Public sector staff forced to skip meals as cost-of-living crisis deepens

Fair pay is essential to tackle spiralling bills


Fair pay is essential to tackle spiralling bills

Low-paid public sector employees including teaching assistants, hospital porters and care staff are unable to cover basic living costs with the vast majority (95%) finding it increasingly hard to pay their household bills, says a UNISON survey published today (Thursday).

As the UK experiences the highest inflation for decades and with another energy price cap hike imminent, UNISON warns that thousands of workers are forced to cut back on essentials such as food, transport and healthcare.

The union has gathered the experiences of low-paid public service workers ahead of the launch of its major report into the cost of living crisis to be released early next month.

The survey findings – based on responses from more than 3,000 public service workers earning £20,000 or less – show many are skipping meals, not visiting the dentist and taking on second jobs to cope with the cost-of-living crisis,

A total of 84% say rising bills and pressures on their household budgets are taking a toll on their health.

The survey results are contained in UNISON’s Together We Rise report, which calls for fair pay to tackle the economic crisis and suggests taxing high incomes to pay for it. The responses highlight how government support to help with soaring energy bills is failing to tackle the scale of the crisis faced by households.

More than half (53%) say the financial help does not address concerns about rising bills because of other increasing costs such as food and petrol. More than two fifths (42%) say what ministers have offered comes nowhere near addressing their financial worries.

Hit hard by the current crisis, many on low wages are having to take or plan to take drastic measures to get by, says UNISON.

Strategies to make ends meet include switching off heating (80%), limiting car journeys to reduce petrol costs (64%), keeping lights turned off (60%) and avoiding visits to the dentist (30%).

Nearly a third are skipping meals (31%), with some doing this in order to allow their children to eat (11%). A small proportion are avoiding – or planning to avoid – cooking hot food (13%), and some aim to find a smaller or less expensive home (8%).

The government’s failure to address low wages is putting public service staff under intolerable work strain and leading to others quitting the sector altogether, says UNISON. Nearly two in five (39%) said they have or plan to increase work hours, 27% to take a second job, and 19% to leave the public sector for a job elsewhere.

Being forced to borrow money is another alarming impact of low wages and is leaving workers in deepening debt.

More than a third (37%) are relying on credit cards to cover everyday spending. A similar proportion are asking friends or family for financial support (33%) while others are using a foodbank (12%), taking out bank or building society loans (13%) or pay day loans (8%).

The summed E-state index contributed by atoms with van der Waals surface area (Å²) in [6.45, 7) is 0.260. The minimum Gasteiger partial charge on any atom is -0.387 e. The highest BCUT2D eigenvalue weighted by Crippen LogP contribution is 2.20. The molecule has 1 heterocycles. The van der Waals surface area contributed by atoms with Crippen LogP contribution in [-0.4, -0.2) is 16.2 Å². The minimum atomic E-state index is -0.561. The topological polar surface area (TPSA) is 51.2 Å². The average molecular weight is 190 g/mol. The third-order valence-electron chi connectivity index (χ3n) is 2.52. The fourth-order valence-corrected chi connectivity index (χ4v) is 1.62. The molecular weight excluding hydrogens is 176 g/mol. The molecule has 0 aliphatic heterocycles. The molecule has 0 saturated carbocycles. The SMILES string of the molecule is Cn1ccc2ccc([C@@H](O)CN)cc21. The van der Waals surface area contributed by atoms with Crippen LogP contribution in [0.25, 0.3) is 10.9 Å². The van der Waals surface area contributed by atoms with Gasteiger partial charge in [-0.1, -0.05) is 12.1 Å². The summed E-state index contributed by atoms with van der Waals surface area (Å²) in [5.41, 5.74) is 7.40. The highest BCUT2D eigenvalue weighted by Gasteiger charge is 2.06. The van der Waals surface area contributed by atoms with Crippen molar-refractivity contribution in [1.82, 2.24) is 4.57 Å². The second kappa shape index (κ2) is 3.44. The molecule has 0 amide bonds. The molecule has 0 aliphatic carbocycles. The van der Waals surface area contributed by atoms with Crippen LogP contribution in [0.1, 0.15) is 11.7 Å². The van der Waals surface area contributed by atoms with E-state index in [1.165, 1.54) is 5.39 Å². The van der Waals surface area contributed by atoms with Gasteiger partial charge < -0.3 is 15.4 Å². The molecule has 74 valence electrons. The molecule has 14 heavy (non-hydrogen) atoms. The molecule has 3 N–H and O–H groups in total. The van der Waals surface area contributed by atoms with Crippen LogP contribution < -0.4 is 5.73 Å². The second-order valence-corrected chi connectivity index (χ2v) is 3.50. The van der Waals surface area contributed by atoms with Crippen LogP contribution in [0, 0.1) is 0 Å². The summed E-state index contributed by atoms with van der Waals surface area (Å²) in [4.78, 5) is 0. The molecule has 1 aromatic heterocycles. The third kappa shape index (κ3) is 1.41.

The mental toll of the cost-of-living crisis on low-paid workers has been significant with four in five (80%) affected by anxiety, three-quarters (75%) feeling down and more than two-thirds (67%) having difficulty sleeping.

Commenting on the findings, UNISON general secretary Christina McAnea said: “The cost-of-living crisis has decimated household incomes.

“Low-paid workers have nothing left to cut from their budgets. They’re now forced to take drastic measures which could damage their health and leave them deeper in debt. Some may never recover from the financial and emotional hit.

“Many can’t afford to work in public services any longer, which will have a devastating effect on our communities. The government must realise that to protect services and the people who rely on them, staff need to be paid fairly with wages increases in line with, or above, inflation.”

Notes to editors: 
– UNISON carried out the survey online during June 2022. The findings are based on responses from 3,688 public service staff earning £20,000 or less who work in England, Wales, Northern Ireland and Scotland. The sectors in which they worked included health; education; social care; local government; police and justice; water, environment and transport; and energy. Survey data is available on request.
Case studies (names have been changed):
-Mark, a library assistant, said: “I’ve only eaten one meal per day for the past week to squeeze my food budget out for the rest of the month. I was just surviving before. Now my energy bills have doubled and I’m scared of what the winter will bring.”
-Beth, a teaching assistant in special needs, said: “I’ve always prided myself on being good with budgeting. But rising living costs mean I can no longer make my wage last the month. The time each month when I’m forced to go into my overdraft is getting earlier, and I never needed one before this year.
“I’m a single mum and really struggling now. I’m in desperate need of dental work as a tooth broke over two years ago. But I can’t get an NHS dentist and there’s no way I can afford to go private.”
-Lucy, a healthcare assistant, said: “I’m on maternity leave and my husband was off sick for three months. It’s been a real struggle and we’ve had to borrow money off family, go to food banks and collect free items from websites. I’m worried that I’ll have to choose between heating and food in the winter.”
– The forthcoming Together We Rise report is part of the union’s national cost-of-living campaign, also called Together We Rise.
– UNISON is the UK’s largest union with more than 1.3 million members providing public services in education, local government, the NHS, police service and energy. They are employed in the public, voluntary and private sectors.